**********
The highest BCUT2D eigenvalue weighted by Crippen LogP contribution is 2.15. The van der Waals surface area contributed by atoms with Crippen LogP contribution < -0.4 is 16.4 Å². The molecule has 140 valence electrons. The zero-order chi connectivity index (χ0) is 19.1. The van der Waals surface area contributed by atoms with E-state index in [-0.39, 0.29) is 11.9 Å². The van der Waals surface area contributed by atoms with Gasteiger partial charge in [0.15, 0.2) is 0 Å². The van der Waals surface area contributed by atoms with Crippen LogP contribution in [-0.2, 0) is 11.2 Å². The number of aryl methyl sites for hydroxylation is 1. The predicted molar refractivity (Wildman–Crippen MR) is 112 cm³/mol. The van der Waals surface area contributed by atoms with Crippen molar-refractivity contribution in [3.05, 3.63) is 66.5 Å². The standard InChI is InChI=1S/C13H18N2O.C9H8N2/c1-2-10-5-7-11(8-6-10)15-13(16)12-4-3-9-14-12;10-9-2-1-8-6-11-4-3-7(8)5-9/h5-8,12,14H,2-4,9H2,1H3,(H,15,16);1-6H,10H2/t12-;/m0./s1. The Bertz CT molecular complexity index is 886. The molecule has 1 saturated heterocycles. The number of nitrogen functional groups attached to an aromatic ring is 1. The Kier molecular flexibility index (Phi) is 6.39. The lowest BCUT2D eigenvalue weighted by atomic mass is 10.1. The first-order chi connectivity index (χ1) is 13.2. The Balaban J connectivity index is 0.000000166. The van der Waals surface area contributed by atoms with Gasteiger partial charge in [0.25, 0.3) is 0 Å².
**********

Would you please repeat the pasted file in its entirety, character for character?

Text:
The highest BCUT2D eigenvalue weighted by Crippen LogP contribution is 2.15. The van der Waals surface area contributed by atoms with Crippen LogP contribution < -0.4 is 16.4 Å². The molecule has 140 valence electrons. The zero-order chi connectivity index (χ0) is 19.1. The van der Waals surface area contributed by atoms with E-state index in [-0.39, 0.29) is 11.9 Å². The van der Waals surface area contributed by atoms with Gasteiger partial charge in [0.15, 0.2) is 0 Å². The van der Waals surface area contributed by atoms with Crippen LogP contribution in [-0.2, 0) is 11.2 Å². The number of aryl methyl sites for hydroxylation is 1. The predicted molar refractivity (Wildman–Crippen MR) is 112 cm³/mol. The van der Waals surface area contributed by atoms with Crippen molar-refractivity contribution in [3.05, 3.63) is 66.5 Å². The standard InChI is InChI=1S/C13H18N2O.C9H8N2/c1-2-10-5-7-11(8-6-10)15-13(16)12-4-3-9-14-12;10-9-2-1-8-6-11-4-3-7(8)5-9/h5-8,12,14H,2-4,9H2,1H3,(H,15,16);1-6H,10H2/t12-;/m0./s1. The Bertz CT molecular complexity index is 886. The molecule has 1 saturated heterocycles. The number of nitrogen functional groups attached to an aromatic ring is 1. The Kier molecular flexibility index (Phi) is 6.39. The lowest BCUT2D eigenvalue weighted by atomic mass is 10.1. The first-order chi connectivity index (χ1) is 13.2. The Balaban J connectivity index is 0.000000166. The van der Waals surface area contributed by atoms with Gasteiger partial charge in [0.25, 0.3) is 0 Å².